Brown Quarterly - Vol. 2, No. 1 (Fall 1997)

Teachers Talk

We Are All Americans

Effectively communicating with and respecting students are probably the primary goals of all educators. Is there a better way to communicate with Latino students while developing more respect for their cultures?

It may be time for us to reconsider our society's philosophy when it comes to education and the way we interact with and perceive one another in today's troubling political environment of "English Only" laws, funding cutbacks in education programs, lessened commitment to Affirmative Action and other current issues. For all disproportionately affect people of color in the United States.

Given this fact, I would like to offer teachers the following challenging question, to help them promote critical thinking among students: "What is an American?" Most text books have given the definition, "Anyone who is from America." Although I would agree with this definition, I would place it in broader terms.

The word America, according to its etymological origins, is derived from the name of Amerigo Vespucci, an early European explorer of the Western Hemisphere. The label America was put on the entire Western Hemisphere or the New World as it was called by Europeans during Vespucci's time. Shortly after the arrival of European explorers to America, the term American, meaning one from or residing in American emerged. At that time there were millions of Americans: the majority of whom were the indigenous, non-European populations of Central, South and North America.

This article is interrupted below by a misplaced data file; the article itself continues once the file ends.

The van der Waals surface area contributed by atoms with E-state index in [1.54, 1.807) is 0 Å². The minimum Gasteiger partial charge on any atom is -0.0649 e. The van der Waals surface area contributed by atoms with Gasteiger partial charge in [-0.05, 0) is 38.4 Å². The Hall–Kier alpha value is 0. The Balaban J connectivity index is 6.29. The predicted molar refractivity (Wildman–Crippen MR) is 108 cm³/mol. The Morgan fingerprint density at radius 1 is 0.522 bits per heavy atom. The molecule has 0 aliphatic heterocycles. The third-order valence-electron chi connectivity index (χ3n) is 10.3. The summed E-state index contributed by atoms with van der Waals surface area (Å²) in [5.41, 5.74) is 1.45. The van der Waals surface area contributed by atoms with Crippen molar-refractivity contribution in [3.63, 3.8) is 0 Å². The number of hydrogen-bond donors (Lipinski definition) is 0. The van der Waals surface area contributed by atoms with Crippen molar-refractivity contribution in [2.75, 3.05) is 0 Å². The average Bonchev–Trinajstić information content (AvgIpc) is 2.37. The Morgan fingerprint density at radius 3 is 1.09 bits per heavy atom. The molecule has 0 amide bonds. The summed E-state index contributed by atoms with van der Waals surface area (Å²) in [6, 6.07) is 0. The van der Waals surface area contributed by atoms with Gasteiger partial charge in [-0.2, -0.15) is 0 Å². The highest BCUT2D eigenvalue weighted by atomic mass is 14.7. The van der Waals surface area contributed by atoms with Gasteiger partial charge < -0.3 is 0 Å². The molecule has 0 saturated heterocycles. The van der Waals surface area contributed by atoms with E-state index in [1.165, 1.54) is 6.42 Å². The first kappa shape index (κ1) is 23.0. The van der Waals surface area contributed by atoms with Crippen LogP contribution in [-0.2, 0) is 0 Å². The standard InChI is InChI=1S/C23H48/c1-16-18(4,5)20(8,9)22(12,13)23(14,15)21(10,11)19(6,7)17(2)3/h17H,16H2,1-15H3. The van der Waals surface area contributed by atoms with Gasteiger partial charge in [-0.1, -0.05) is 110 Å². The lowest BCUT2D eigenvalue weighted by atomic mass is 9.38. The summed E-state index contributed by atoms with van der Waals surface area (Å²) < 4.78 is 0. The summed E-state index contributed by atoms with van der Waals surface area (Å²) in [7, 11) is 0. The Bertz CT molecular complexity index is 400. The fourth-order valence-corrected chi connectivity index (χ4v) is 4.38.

In Latin America, these concepts are very widely accepted. Furthermore, many Latin Americans think in this same mode today. Not only do people in Latin America refer to all of the Western Hemisphere as Las Américas (the Americas), but they refer to the people from this region of the world as Americanos (Americans).

On the other hand, American according to popular definition in the United States, is taken as synonymous with possession of U.S. citizenship. To citizens of Hispanic descent and to Latin Americans, this usage is exclusionary. In Spanish, the proper translation of this usage of the word American is estadounidense (for which there is no equivalent English term other than U.S. citizen). It would be improper to translate the word as Americano because such a term would include Mexicans, Nicaraguans, Brazilians and anyone else from the Americas. Others in the Americas realize that when U.S. residents say Americans they actually mean U.S. residents.

When teachers pose the question to students, "What is an American?" to Latinos the answer would be clear: "someone from the Americas." For an American from the United States, after hearing the aforementioned description, the answer would hopefully be broadened. These differences in perception and language are very important to keep in mind when educating Latino children.

In terms of understanding students, keep in mind that cultural norms can lead to misperceptions on our part as well. I was faced with this situation when a student of mine was absent from class for two weeks in a row. When I asked what the cause of her absence was she was hesitant to respond. After assuring her of my concern, she did explain that there had been a family emergency to which she had to attend.